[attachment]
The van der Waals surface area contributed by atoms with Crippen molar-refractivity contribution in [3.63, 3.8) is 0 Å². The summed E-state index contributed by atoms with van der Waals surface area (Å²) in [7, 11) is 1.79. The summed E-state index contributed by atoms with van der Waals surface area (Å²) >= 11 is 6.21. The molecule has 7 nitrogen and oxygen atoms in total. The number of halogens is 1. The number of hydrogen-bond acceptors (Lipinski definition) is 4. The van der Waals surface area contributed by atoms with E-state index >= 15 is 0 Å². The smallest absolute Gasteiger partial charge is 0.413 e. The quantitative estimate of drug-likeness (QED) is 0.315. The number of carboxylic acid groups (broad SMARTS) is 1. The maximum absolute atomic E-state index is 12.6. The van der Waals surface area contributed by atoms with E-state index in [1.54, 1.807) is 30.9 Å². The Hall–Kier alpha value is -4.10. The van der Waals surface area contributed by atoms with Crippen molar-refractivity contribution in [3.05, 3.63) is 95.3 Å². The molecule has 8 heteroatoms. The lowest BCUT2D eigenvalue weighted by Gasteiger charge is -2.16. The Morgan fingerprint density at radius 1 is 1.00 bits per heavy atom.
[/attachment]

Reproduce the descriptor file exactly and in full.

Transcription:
The van der Waals surface area contributed by atoms with Crippen molar-refractivity contribution in [3.63, 3.8) is 0 Å². The summed E-state index contributed by atoms with van der Waals surface area (Å²) in [7, 11) is 1.79. The summed E-state index contributed by atoms with van der Waals surface area (Å²) >= 11 is 6.21. The molecule has 7 nitrogen and oxygen atoms in total. The number of halogens is 1. The number of hydrogen-bond acceptors (Lipinski definition) is 4. The van der Waals surface area contributed by atoms with E-state index >= 15 is 0 Å². The smallest absolute Gasteiger partial charge is 0.413 e. The quantitative estimate of drug-likeness (QED) is 0.315. The number of carboxylic acid groups (broad SMARTS) is 1. The maximum absolute atomic E-state index is 12.6. The van der Waals surface area contributed by atoms with E-state index in [1.54, 1.807) is 30.9 Å². The Hall–Kier alpha value is -4.10. The van der Waals surface area contributed by atoms with Crippen molar-refractivity contribution in [3.05, 3.63) is 95.3 Å². The molecule has 8 heteroatoms. The lowest BCUT2D eigenvalue weighted by Gasteiger charge is -2.16. The Morgan fingerprint density at radius 1 is 1.00 bits per heavy atom.